Current and upcoming options for managing reniform nematode in cotton

AgriLife Logo

Jennifer Dudak1 and Reagan Noland2 1. Graduate Research Assistant, Texas A&M University 2. Assistant Professor & Extension Agronomist, Texas A&M AgriLife Extension Service, San Angelo, TX As the threat of reniform nematodes increases on cotton yields in Texas, so does the need for tools to contend with this pest. A two-part study was initiated to identify the most effective management tools among cotton genetics and nematicides. This is a brief summary of findings from the first year (2019) at three locations across the state with known reniform nematode… Read More →

Update on Industrial Hemp for Texas—January 2020

AgriLife Logo

  Dr. Calvin Trostle, Extension Agronomy, TAMU Soil & Crop Sciences, Lubbock, TX (806) 723-8432, ctrostle@ag.tamu.edu January 23, 2020 USDA extended the public comment period by 30 days to conclude in late January. This likely delays final approval of state plans, like Texas, a similar amount. Additional Information from USDA There is additional information from USDA. The overall USDA hemp program information is at https://www.farmers.gov/manage/hemp Some topics will not be relevant for Texas in 2020 but will have potentially favorable implications for hemp in Texas in 2021. Additional… Read More →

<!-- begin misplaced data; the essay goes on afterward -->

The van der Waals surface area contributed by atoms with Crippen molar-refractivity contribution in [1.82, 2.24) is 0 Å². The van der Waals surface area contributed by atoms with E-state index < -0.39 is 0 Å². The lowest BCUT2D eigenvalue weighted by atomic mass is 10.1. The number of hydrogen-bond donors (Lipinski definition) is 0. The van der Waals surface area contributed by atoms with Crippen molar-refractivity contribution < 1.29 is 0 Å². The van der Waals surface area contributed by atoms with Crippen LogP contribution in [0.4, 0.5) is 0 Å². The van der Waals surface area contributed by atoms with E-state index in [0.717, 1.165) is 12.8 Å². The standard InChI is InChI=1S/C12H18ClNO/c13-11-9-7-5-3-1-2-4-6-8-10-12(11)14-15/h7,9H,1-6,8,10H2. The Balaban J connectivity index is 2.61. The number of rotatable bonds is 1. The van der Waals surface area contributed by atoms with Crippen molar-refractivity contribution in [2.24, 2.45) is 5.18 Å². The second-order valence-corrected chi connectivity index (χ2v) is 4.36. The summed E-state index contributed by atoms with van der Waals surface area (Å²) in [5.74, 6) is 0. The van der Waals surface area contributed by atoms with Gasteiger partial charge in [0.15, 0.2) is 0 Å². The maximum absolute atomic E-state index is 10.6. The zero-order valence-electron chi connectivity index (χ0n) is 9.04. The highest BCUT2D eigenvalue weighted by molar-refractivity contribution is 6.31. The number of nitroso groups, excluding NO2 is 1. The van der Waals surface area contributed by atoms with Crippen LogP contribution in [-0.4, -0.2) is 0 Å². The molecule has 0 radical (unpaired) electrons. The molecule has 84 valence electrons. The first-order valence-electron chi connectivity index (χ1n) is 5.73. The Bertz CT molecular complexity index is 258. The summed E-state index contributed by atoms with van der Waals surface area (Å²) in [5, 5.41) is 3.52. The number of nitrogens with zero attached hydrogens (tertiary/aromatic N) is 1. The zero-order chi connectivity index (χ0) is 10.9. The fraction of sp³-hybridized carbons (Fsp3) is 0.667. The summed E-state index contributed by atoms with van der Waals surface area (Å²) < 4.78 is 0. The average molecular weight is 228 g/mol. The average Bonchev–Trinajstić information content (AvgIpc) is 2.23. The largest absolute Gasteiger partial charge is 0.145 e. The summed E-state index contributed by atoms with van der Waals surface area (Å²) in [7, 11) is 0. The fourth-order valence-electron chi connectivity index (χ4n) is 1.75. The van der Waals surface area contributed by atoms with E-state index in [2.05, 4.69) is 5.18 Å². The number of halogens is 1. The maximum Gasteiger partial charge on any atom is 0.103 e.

Update on Industrial Hemp for Texas—December 2019

AgriLife Logo

Dr. Calvin Trostle, Extension Agronomy, TAMU Soil & Crop Sciences, Lubbock, TX (806) 723-8432, ctrostle@ag.tamu.edu December 5, 2019 This is a summary of recent hemp information relevant to Texas in view of 2020 production. As noted in last month’s hemp Row Crops Newsletter update, USDA released final interim rules which Texas Department of Agriculture will use to develop proposed Texas rules. The overall USDA hemp program information is found at https://www.farmers.gov/manage/hemp then through several links there. These federal rules are currently in a 60-day public comment period. After… Read More →

Soil management considerations for upcoming pre-emergence herbicide applications in corn and sorghum

AgriLife Logo

Many farmers across Texas will be thinking about planting corn in just a couple of months, and sorghum shortly after that. Managing soil for good seed-soil contact and for fertilizer nutrients are common concerns as the time for planting nears, but understanding how the management of soil works into integrated pest management (IPM) programs can be helpful to ensuring the effectiveness of expensive pre-emergence (PRE) herbicide applications as well. There are two concepts presented in this article to consider for how soils effect PRE herbicides. 1. Activity –… Read More →

A Checklist for the 2019-2020 Texas Wheat Crop

AgriLife Logo

  Submitted by Dr. Calvin Trostle, Extension Agronomy, Lubbock, 806-746-6101, ctrostle@ag.tamu.edu; December 4, 2019   Essentially all the Texas wheat crop is in the ground. This includes wheat for grazing or grain (or both). Abnormally dry and moderate drought conditions exist across much of central Texas, but fortunately most of the High Plains wheat production region has seen dry conditions alleviate since the end of September. I still have a little wheat left to drill. There are still a few scattered acres likely in the High Plains that… Read More →